On August 22, 2022, the Federal Trade Commission (“FTC”) published an advance notice of proposed rulemaking (“ANPR”) that requests “public comment on the prevalence of commercial surveillance and data security practices
that harm consumers. Specifically, the Commission invites comment on whether it should implement new trade regulation rules or other regulatory alternatives concerning the ways in which companies collect, aggregate, protect, use, analyze, and
retain consumer data, as well as transfer, share, sell, or otherwise monetize that data in ways that are unfair or deceptive.” The ANPR contains 95 questions for consideration and comment.

FTC Chair Lina M. Khan said of the ANPR, “[t]he growing digitization of our economy—coupled with business models that can incentivize endless hoovering up of sensitive user data and a vast expansion of how this data is used—means that potentially unlawful practices may be prevalent. Our goal today is to begin building a robust public record to inform whether the FTC should issue rules to address commercial surveillance and data security practices and what those rules should potentially look like.”  

The FTC held a virtual public forum on September 8, 2022 that included both panel discussions and an opportunity for the public to provide comments. Comments on the proposed rulemaking are due on or before October 21, 2022.  Comments may be
submitted online or by paper by following the instructions listed in the Federal Register notice.

Also of note is that the new privacy rulemaking utilizes a procedure historically less utilized by the FTC. The ANPR was issued under Section 18 of the Federal Trade Commission Act, a process often referred to as “Magnusson-Moss” rulemaking.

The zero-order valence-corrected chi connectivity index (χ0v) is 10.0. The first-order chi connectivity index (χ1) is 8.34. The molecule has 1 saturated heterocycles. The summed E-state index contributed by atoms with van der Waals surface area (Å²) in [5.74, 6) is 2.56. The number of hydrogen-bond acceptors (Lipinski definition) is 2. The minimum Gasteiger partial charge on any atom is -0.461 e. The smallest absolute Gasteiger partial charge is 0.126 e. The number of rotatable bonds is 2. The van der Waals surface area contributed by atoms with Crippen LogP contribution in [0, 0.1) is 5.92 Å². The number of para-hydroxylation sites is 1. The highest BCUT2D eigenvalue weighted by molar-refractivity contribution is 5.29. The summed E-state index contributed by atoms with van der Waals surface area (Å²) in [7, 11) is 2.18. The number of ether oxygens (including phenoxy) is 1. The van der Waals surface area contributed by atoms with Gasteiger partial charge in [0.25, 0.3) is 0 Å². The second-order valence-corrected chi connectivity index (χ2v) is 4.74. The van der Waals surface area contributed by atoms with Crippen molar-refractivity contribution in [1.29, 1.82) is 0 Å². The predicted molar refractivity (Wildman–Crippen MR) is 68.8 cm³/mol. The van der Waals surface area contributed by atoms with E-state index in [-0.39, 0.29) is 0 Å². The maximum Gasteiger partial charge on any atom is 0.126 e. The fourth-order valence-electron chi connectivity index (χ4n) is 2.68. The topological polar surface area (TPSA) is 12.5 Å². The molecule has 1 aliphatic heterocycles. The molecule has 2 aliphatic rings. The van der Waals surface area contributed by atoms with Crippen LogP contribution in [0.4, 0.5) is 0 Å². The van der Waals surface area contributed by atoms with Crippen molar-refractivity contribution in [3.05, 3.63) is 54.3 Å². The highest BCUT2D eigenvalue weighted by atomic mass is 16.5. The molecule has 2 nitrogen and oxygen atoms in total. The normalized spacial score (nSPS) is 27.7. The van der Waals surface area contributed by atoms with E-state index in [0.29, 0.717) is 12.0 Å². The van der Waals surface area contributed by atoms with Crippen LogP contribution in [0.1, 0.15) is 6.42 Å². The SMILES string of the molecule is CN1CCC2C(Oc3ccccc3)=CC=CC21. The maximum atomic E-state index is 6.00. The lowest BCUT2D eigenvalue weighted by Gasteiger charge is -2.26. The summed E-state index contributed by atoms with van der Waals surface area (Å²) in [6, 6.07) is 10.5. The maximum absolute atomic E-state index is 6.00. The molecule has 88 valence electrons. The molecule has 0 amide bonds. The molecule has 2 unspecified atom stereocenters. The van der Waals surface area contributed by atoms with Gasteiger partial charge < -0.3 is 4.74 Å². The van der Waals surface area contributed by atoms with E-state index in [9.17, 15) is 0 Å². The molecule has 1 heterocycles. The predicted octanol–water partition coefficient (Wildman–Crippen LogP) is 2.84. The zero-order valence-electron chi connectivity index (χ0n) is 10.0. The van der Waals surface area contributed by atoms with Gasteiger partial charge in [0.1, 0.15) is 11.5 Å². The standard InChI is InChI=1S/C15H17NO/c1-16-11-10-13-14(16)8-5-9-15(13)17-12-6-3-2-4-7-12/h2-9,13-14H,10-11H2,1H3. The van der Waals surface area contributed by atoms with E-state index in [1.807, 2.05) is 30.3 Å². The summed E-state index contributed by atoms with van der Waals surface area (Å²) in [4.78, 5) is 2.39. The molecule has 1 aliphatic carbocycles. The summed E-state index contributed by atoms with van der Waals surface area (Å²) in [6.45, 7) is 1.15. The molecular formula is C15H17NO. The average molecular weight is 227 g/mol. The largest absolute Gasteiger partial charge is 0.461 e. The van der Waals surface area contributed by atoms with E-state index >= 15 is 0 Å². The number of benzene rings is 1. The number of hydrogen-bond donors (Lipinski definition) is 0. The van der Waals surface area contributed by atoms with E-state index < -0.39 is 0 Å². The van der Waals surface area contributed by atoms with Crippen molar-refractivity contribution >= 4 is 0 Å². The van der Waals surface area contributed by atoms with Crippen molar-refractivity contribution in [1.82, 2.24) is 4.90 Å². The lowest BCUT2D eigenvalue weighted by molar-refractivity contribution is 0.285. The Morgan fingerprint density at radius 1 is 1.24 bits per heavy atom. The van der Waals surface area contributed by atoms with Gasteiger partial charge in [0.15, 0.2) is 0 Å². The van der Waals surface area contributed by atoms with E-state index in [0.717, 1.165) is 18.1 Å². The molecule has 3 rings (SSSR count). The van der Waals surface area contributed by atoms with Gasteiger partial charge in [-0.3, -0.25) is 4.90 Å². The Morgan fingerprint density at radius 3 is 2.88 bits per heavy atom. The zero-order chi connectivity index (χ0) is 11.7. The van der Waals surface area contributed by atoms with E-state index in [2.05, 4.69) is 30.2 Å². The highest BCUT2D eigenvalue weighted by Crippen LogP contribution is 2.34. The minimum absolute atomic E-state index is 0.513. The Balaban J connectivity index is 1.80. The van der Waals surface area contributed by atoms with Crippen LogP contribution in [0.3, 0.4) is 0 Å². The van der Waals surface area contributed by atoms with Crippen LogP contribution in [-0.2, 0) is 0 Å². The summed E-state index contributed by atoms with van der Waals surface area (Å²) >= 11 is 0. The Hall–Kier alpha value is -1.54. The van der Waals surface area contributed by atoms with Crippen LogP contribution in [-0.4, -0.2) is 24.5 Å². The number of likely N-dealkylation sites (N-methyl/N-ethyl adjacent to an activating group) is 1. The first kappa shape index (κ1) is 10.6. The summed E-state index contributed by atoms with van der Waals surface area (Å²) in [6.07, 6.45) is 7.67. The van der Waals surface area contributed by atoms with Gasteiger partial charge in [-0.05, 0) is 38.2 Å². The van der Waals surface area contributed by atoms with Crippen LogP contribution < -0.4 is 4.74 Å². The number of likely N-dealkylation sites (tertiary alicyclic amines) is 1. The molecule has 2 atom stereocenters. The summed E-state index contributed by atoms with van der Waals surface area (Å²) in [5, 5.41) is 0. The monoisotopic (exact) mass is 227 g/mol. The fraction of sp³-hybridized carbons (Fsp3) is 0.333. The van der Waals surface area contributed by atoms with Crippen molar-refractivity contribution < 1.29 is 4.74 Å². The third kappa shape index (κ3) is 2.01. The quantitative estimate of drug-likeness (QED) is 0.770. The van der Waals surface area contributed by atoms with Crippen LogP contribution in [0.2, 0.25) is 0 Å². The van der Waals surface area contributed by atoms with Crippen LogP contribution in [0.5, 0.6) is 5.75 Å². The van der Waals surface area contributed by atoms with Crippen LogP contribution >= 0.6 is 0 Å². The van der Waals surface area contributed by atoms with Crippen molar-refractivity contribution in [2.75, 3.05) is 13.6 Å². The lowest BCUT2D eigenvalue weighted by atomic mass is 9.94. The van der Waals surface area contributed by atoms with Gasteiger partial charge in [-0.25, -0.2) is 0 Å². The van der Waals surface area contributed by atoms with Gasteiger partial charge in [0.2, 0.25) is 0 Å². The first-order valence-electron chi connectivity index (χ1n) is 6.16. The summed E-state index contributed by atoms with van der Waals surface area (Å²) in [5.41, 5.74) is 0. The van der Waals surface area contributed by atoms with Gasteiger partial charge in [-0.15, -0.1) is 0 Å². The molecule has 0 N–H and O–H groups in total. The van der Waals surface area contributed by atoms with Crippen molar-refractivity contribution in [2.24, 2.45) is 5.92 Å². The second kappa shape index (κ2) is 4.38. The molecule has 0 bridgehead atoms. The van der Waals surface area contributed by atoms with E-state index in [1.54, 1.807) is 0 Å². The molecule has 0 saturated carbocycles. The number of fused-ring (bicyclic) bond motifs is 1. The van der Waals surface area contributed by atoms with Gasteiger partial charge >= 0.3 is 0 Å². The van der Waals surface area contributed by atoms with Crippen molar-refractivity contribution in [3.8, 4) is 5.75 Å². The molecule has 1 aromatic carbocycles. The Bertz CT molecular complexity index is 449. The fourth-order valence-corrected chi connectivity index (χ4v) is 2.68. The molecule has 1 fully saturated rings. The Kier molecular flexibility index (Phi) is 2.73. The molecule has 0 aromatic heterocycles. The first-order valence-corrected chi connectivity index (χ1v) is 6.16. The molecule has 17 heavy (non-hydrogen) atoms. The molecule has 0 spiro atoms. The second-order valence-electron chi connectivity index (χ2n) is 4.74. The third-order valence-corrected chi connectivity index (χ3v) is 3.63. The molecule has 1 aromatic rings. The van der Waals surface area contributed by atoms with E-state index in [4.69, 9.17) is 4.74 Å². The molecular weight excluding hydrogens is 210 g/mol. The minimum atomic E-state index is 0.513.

The Magnusson-Moss process allows the agency to issue rules even where not specifically enumerated under a statute. This process typically requires a considerably longer rulemaking process, often several years. In July of 2021, the FTC, by a 3-2 vote
of the Commission, approved changes to the Magnusson-Moss process designed to “streamline” rulemaking. In 2022, the FTC has initiated several consumer protection rulemakings utilizing the new procedure.

Jim Shreve is the chair of Thompson Coburn’s Cybersecurity group and has advised clients on cybersecurity and privacy issues for over 20 years. Luke Sosnicki is a Los Angeles partner in Thompson Coburn’s Business Litigation group who has written and spoken extensively about data privacy litigation and regulatory risks. Libby Casale and Christopher Collum are associates in Thompson Coburn’s Business Litigation group.